This volume offers an introduction to consciousness research within philosophy, psychology and neuroscience, from a philosophical perspective and with an emphasis on the history of ideas and core concepts. The book begins by examining consciousness as a modern mystery. Thereafter, the book introduces philosophy of mind and the mind-body problem, and proceeds to explore psychological, philosophical and neuroscientific approaches to mind and consciousness. The book then presents a discussion of mysterianist views of consciousness in response to what can be perceived as insurmountable scientific challenges to the problem of consciousness. As a response to mysterianist views, the next chapters examine radical approaches to rethinking the problem of consciousness, including externalist approaches. The final two chapters present the author's personal view of the problem of consciousness.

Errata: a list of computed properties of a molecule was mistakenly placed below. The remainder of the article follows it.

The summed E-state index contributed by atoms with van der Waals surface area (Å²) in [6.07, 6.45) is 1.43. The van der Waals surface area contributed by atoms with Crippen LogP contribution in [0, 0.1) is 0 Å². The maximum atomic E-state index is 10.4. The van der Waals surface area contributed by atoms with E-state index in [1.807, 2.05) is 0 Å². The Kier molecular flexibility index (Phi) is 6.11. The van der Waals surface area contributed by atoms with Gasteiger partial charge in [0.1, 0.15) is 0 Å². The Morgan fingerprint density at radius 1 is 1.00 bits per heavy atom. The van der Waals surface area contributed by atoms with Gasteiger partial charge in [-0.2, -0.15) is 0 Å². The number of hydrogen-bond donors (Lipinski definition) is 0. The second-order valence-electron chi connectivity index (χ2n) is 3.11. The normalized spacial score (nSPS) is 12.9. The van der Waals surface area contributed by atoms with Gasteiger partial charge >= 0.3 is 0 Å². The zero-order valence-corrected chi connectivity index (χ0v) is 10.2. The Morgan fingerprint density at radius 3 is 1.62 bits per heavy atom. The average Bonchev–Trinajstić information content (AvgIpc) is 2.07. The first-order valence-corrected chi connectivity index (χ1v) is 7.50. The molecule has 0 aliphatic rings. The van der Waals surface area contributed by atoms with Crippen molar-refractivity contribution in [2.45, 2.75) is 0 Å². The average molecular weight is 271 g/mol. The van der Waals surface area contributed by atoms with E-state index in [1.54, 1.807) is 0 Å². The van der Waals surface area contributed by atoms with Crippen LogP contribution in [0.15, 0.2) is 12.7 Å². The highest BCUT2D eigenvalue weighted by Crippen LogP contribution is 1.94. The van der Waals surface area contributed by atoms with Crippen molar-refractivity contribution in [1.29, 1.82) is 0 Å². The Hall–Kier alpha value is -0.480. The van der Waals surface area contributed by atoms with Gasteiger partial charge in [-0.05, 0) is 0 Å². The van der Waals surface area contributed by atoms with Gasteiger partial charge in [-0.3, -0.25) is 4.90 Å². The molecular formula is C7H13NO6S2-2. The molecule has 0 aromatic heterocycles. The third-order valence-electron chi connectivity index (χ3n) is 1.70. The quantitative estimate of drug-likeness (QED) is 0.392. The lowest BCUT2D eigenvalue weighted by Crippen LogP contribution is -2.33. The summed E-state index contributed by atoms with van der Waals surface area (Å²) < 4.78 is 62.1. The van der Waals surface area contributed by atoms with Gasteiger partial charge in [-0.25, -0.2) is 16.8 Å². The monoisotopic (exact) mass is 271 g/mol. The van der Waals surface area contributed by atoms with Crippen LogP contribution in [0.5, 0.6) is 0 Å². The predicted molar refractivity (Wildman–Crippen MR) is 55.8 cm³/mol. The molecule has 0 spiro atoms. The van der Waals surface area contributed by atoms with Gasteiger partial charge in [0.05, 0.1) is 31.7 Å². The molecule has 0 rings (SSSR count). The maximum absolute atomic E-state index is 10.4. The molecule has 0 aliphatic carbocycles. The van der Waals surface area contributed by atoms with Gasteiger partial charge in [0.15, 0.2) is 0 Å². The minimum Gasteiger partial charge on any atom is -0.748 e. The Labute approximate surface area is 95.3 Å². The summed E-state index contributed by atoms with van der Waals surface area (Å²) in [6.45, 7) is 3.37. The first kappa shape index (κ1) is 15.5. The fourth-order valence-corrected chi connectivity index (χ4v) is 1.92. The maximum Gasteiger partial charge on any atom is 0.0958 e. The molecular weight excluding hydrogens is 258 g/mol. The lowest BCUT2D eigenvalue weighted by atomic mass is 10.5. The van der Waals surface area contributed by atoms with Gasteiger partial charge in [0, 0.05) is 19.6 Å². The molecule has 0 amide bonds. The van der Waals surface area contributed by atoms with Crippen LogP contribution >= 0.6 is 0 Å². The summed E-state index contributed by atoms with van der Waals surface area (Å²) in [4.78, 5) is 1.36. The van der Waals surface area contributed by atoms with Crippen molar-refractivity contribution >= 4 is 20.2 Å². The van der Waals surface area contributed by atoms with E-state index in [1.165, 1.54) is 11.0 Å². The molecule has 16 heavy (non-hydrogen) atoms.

Consciousness remains a mystery for contemporary science-a mystery raising many questions. Why does consciousness persist as a mystery? Are we humans not intelligent enough to solve the riddle of consciousness? If we can solve this mystery, what would it take? What research would we need to conduct? Moreover, the mystery of consciousness prompts the larger question of how well the cognitive sciences have actually advanced our understanding of ourselves as human beings. After all, consciousness is not just a minor part of our existence. Without consciousness, we would not be human beings at all.
This book aims to increase the accessibility of major ideas in the field of consciousness research and to inspire readers to contribute to the ongoing discussion of the place of consciousness in nature.